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Real Estate: The Trillionaires Are Coming

Real Estate -- Traditional colonial homeAre you tired of billionaires? Does it bother you to see one billionaire with what appears to be a live raccoon on his head, two others who are trying to tilt the political system because $40 billion apiece is not enough or a billionaire who thinks black people are best unseen — except on a basketball court?

Get ready for something different and maybe worse. The trillionaires are coming.

Yes, I know. A million dollars is a lot of money, a billion dollars is a whole bunch more and a trillion dollars is something we normally associate with the US deficit. Still, trillionaires are on the way, coming to an estate or penthouse near you.

Billionaires and Trillionaires In Our Future

According to Credit Suisse’s most-recent Global Wealth Report, the world is being flooded with rich people.

“Two generations ahead,” says the study, “future extrapolation of current wealth growth rates yields almost a billion millionaires, equivalent to 20% of the total adult population. If this scenario unfolds, then billionaires will be commonplace, and there is likely to be a few trillionaires too – eleven according to our best estimate.”

Before you get excited about millions and billions, consider this: One major reason there will be a lot of people in the future who appear to be very rich is that we’re thinking in today’s dollar values.

Imagine that you had $100,000 in 1963. This was a LOT of money back then — the average home cost $18,000.


According to the inflation calculator at WestEgg.com, the purchasing power of the dollar has fallen into the dumper. If you had $100,000 in 1963 it would today buy goods and services worth $13,354. Seen the other way, to have the equivalent spending power of $100,000 in 1963 you would today need $751,053.

In both 1963 and 2013 a dozen eggs would still be a dozen eggs. The apparent price of eggs has gone up not because the number of eggs in a dozen has changed but because the buying power of a dollar has declined.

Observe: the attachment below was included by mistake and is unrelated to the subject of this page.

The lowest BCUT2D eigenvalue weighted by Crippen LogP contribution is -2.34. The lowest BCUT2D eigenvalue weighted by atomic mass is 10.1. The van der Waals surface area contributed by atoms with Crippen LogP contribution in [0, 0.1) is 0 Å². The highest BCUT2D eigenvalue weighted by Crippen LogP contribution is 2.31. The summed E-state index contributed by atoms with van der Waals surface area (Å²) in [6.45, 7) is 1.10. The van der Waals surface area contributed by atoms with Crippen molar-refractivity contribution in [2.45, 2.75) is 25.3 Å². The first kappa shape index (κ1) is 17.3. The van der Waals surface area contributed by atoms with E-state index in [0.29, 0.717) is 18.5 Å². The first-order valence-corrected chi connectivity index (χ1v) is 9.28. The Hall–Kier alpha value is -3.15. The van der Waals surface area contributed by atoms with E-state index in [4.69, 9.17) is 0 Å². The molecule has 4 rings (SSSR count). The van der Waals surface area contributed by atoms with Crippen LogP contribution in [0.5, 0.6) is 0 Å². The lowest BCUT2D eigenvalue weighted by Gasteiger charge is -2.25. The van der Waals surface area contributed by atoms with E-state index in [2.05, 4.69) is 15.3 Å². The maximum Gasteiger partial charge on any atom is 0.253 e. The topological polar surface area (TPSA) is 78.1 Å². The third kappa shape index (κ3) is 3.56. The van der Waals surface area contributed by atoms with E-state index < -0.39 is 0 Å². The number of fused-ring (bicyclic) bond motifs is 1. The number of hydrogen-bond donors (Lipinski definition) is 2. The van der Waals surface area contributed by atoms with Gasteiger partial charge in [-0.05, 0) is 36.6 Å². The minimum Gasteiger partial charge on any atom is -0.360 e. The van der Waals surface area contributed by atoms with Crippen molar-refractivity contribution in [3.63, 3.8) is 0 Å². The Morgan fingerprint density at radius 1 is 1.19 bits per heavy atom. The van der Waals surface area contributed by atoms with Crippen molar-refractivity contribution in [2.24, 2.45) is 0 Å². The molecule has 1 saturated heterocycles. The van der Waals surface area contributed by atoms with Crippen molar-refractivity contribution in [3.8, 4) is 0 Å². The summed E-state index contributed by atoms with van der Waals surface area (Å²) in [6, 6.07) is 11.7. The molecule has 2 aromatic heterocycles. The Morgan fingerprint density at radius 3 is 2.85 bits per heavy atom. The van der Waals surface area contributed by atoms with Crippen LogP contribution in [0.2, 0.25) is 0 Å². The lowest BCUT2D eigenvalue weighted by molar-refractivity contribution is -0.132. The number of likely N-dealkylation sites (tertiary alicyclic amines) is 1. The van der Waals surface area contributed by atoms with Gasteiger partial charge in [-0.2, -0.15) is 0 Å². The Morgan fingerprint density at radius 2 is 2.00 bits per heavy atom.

Wealth, then, is not measured in cash it is instead gauged in terms of buying power. Fifty years ago $100,000 was a lot of money. If you kept it in a mattress it would today buy about one-seventh of what it could have bought in 1963. This — along with worries about theft — is why holding cash is not the path to great wealth because to have growing worth money must be put to use.

The constant devaluation of cash as a result of inflation is the reason people invest and hold assets. Some argue that gold is the asset which best maintains buying power while others favor stocks. Some believe that real estate ownership has been a good hedge against inflation, keeping up in terms of buying power if not going further.

Real Estate versus Inflation

For instance, the average house that in 1963 cost $18,000 must now be valued at $135,189 merely to keep up with inflation. In fact, according to the National Association of Realtors, the typical home sold for $198,500 in March, meaning that in general long-term real estate ownership handily preserved value and created additional buying power, the real measure of wealth.

Looking toward the future you have to wonder what tomorrow’s billionaires and trillionaires will do with all their money because in the end even if you have a billion dollars in the bank you can only eat so much — and besides in the future a billion dollars won’t buy anywhere near as much as it does today.

Imagine that: A few years down the road  modest, middle-class neighborhoods may well be home to the billionaires next door….

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